Post-accident scene photos should include all damaged vehicles:

Periodically, an auto-accident can entail minimal damage to one car but heavy damage to another. If the adjuster sees only minimal damage to an injured person’s vehicle, this could cause the adjuster to believe there is not much of a mechanism for injury. To most adjusters, minimal property damage equals minimal injury. However, if you have photos showing both vehicles and damage to the other vehicle is more significant, this should be sufficient to show that the impact was not minor. This scenario happens more often when a smaller vehicle hits a larger one. Having photos of both vehicles is crucial to helping the adjuster understand the full story of what really happened.

Post-accident photos should include information identification:

Every person is not honest. Some at-fault drivers may leave the scene of an accident before police arrive. Some hit and run drivers flee immediately. Others stick around for a while and then insist that they have to leave. Either way, gather all information you can that identifies the other driver and do so quickly as possible. Take a picture of the at-fault driver’s license plate. Politely suggest that you both should exchange car insurance information. If the other driver suddenly leaves the scene, you have good information to provide to the responding police officer when he or she arrives.

Remember, in a hit and run automobile accident, if the at-fault driver leaves the scene and cannot be located later by the police, you will be forced to go through your own insurance policy to address your claim. If you have no collision coverage or uninsured motorist coverage, you, unfortunately, will be unable to pursue a claim at all. This being the case, it is hard to understate the importance of obtaining identifying information from the at-fault driver as soon as possible at the accident scene.


Post-accident photos can address what the police officer missed:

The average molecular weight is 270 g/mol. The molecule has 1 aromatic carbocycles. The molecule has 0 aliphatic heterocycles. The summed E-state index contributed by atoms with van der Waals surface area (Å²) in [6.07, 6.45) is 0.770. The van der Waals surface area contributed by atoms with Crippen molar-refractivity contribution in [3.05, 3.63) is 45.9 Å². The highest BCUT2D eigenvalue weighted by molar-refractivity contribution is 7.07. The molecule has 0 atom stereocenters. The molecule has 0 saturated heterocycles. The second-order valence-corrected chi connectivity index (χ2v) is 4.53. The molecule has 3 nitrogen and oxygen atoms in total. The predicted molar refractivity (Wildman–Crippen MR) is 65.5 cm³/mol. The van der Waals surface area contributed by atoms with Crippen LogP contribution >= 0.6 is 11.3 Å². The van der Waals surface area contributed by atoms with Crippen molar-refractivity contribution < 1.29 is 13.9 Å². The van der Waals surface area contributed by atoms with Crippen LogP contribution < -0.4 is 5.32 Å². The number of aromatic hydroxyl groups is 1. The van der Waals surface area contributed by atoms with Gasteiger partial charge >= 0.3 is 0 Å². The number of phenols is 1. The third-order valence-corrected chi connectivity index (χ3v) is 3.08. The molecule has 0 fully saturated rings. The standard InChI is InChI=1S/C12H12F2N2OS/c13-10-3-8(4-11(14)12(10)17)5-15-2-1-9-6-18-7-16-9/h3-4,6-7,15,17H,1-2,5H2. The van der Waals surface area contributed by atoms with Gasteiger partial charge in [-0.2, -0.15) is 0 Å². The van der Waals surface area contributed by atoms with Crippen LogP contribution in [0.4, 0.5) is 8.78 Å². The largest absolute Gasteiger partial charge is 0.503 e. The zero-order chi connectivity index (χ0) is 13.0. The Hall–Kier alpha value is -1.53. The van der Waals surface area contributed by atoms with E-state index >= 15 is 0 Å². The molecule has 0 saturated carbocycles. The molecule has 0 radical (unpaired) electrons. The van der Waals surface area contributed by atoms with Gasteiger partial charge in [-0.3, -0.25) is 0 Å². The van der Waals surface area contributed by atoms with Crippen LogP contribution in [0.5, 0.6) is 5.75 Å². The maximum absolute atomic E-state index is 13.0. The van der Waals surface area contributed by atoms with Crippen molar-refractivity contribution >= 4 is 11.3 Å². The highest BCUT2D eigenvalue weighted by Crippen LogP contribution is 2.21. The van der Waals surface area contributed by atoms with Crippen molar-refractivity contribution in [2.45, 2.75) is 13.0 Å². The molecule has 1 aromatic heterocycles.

People are not perfect. From time to time, police officers miss things. Post-accident photos at the scene can make-up for where the responding police officer missed the mark. For example, suppose an at-fault driver strikes another vehicle because he or she chose to drive through a barrier at an intersection. In that case, this additional evidence, not mentioned in the officer’s report, could be used against the other driver. In this hypothetical example, a responding officer may have cited the other driver for improper lookout.

However, they should have also cited them for violation of O.C.G.A. §40-6-50(b), which states “no vehicle shall be driven over, across, or within any dividing space, barrier, gore, paved shoulder, or section separating the roadways of a divided highway.” In summary, your scene photos may help solidify negligence against the other driver in such a way that is above and beyond the police report.

Post-accident photos can act as corroborating evidence:

Sometimes the job of evidence is to help support other evidence. For example, every so often, there is suspicion that an at-fault driver may have been distracted before causing an accident. More times than not, that suspicion involves cell phones. It is challenging, to say the least, to prove that another driver was not paying attention while driving due to using their cell phone. However, in one case, the cell phone records of an at-fault driver were obtained and showed that the driver was on his cell phone at the same time of the accident.

The adjuster rightfully argued that the responding police officer could not possibly know the accident’s exact time. Therefore, their driver may not have been on his cell phone just before the impact. Photos showing the severity of damage to the victim’s car were sent to the adjuster. These photos reflected an impact to the rear of the victim’s vehicle that shows very considerable damage. The photos did not prove the other driver was distracted and on their cell phone. However, it sure looked consistent with what one would expect if they were. The insurance adjuster eventually conceded and settled the case, resulting in a very good result for the client and our Duluth injury lawyer handling the case.

How to Take Good Photos Of Your Own Vehicle

When taking photos of your own damaged vehicle, start by capturing your vehicle as a whole. Begin by standing at each corner of your vehicle. Then, take a few steps backward so that the entire vehicle is in the photo. Do this for all four corners of your vehicle. This will serve to put the accident-related damage in the full context of the rest of the car.

Next, take photos of the area of impact. To do this properly, step back and take a picture of the damage from a distance. Second, move in for a closer shot of the damage. Third, take close-up shots. Repeat this for each area of damage until you have clear photographic evidence of all the damage. If you choose to point out something hard to see, use a pointer such as a pencil or a pen as a reference point when you take your photo.

A Comment on Pre-Existing Damage from a Duluth Injury Lawyer